Show Summary Details
Page of

Infraslow EEG Activity 

Infraslow EEG Activity
Infraslow EEG Activity

Sampsa Vanhatalo

, and J. Matias Palva

Page of

PRINTED FROM OXFORD MEDICINE ONLINE ( © Oxford University Press, 2020. All Rights Reserved. Under the terms of the licence agreement, an individual user may print out a PDF of a single chapter of a title in Oxford Medicine Online for personal use (for details see Privacy Policy and Legal Notice).

date: 30 September 2020

Infraslow electroencephalographic (EEG) activity refers to frequencies below the conventional clinical EEG range that starts at about 0.5 Hz. Evidence suggests that salient EEG signals in the infraslow range are essential parts of many physiological and pathological conditions. In addition, brain is known to exhibit multitude of infraslow processes, which may be observed directly as fluctuations in the EEG signal amplitude, as infraslow fluctuations or intermittency in other neurophysiological signals, or as fluctuations in behavioural performance. Both physiological and pathological EEG activity may range from 0.01 Hz to several hundred Hz. In the clinical context, infraslow activity is commonly observed in the neonatal EEG, during and prior to epileptic seizures, and during sleep and arousals. Laboratory studies have demonstrated the presence of spontaneous infraslow EEG fluctuations or very slow event-related potentials in awake and sleeping subjects. Infraslow activity may not only arise in cortical and subcortical networks but is also likely to involve non-neuronal generators such as glial networks. The full, physiologically relevant range of brain mechanisms can be readily recorded with wide dynamic range direct-current (DC)-coupled amplifiers or full-band EEG (FbEEG). Due to the different underlying mechanisms, a single FbEEG recording can even be perceived as a multimodal recording where distinct brain modalities can be studied simultaneously by performing data analysis for different frequency ranges. FbEEG is likely to become the standard approach for a wide range of applications in both basic science and in the clinic.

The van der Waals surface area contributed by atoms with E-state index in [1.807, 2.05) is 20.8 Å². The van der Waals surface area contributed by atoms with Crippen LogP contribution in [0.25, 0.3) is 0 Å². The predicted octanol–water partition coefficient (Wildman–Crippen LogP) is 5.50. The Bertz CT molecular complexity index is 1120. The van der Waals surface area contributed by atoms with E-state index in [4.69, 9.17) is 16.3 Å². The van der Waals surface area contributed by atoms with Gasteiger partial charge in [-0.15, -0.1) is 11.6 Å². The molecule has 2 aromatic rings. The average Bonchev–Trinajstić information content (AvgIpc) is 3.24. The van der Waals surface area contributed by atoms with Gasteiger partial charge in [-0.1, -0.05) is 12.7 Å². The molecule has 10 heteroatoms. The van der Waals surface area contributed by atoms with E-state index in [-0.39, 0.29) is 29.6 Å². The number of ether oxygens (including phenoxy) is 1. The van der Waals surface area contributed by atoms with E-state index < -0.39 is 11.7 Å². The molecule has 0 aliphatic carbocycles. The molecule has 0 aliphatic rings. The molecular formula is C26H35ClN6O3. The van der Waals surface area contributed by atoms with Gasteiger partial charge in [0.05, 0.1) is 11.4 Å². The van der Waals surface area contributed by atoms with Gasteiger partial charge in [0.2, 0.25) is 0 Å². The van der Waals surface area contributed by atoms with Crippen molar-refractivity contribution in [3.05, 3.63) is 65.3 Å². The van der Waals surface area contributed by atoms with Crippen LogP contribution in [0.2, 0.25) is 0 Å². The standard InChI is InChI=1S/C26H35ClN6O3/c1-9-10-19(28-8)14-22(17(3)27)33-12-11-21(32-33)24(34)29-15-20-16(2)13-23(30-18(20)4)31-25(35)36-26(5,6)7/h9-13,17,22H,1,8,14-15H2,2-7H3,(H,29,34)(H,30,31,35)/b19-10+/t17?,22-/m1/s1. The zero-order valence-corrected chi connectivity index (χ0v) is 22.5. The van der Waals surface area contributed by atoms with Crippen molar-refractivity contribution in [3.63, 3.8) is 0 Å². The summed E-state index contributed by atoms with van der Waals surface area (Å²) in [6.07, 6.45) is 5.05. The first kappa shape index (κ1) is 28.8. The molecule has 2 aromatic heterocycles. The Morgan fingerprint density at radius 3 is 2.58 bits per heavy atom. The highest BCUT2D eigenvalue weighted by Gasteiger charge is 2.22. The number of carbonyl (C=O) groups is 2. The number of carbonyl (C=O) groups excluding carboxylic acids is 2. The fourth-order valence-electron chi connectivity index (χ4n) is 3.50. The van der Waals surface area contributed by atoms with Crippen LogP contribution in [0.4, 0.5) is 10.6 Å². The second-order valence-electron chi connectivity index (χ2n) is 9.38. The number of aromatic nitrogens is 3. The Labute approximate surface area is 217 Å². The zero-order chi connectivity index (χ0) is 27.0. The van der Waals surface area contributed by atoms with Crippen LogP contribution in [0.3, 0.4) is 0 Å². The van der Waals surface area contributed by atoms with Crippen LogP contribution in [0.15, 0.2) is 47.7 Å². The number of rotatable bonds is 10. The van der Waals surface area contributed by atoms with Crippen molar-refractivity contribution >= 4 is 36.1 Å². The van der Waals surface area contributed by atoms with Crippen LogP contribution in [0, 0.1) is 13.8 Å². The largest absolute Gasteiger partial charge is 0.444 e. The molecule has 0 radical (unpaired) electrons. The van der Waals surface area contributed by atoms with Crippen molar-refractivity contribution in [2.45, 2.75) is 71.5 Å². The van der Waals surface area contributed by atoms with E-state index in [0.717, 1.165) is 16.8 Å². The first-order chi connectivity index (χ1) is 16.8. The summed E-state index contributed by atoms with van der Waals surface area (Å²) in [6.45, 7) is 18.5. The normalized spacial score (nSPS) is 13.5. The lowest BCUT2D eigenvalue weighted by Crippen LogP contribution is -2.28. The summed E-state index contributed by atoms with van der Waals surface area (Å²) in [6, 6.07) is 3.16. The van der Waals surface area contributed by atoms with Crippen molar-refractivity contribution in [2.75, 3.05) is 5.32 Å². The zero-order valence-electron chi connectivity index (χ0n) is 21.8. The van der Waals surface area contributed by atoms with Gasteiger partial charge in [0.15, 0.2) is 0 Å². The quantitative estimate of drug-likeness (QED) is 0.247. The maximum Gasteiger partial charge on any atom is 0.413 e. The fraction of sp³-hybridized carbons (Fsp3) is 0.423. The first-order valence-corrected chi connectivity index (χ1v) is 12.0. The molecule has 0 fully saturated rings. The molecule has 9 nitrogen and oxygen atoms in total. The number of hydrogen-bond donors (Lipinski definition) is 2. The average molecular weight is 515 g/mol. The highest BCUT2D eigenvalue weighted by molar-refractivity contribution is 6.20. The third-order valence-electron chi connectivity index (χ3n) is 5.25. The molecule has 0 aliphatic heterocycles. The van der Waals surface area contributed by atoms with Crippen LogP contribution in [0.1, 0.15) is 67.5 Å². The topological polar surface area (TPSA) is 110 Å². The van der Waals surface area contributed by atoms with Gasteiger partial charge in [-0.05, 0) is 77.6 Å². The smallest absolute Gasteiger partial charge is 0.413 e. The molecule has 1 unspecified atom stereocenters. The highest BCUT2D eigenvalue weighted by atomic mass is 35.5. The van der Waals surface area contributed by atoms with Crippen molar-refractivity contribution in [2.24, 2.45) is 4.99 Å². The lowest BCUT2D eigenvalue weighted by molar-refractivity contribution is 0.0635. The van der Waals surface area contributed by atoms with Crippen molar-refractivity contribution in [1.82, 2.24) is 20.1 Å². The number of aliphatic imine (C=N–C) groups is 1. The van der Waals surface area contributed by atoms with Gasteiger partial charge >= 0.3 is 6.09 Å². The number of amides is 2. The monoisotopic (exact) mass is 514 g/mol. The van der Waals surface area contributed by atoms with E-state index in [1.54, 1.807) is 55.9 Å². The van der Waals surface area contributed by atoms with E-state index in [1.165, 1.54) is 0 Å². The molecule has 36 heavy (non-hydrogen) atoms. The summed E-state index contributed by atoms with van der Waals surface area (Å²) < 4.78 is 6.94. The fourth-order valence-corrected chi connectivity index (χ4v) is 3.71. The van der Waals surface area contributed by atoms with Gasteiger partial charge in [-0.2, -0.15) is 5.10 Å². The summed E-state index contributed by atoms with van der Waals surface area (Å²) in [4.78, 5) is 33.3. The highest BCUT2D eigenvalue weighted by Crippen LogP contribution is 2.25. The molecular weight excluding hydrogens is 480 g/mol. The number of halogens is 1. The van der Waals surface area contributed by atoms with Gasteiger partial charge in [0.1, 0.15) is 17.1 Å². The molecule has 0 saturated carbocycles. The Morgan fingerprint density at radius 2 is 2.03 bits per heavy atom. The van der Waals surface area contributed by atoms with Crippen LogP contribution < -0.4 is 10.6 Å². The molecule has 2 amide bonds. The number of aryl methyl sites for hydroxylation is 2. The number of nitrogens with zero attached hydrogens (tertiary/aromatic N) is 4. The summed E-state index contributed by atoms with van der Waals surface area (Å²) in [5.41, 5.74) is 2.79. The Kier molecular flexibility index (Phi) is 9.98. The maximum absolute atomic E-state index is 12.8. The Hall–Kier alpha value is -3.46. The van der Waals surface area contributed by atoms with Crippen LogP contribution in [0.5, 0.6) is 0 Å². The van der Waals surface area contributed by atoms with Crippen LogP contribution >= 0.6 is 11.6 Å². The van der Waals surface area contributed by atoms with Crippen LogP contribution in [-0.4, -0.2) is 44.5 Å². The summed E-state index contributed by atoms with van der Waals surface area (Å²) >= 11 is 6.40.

Access to the complete content on Oxford Medicine Online requires a subscription or purchase. Public users are able to search the site and view the abstracts for each book and chapter without a subscription.

Please subscribe or login to access full text content.

If you have purchased a print title that contains an access token, please see the token for information about how to register your code.

For questions on access or troubleshooting, please check our FAQs, and if you can't find the answer there, please contact us.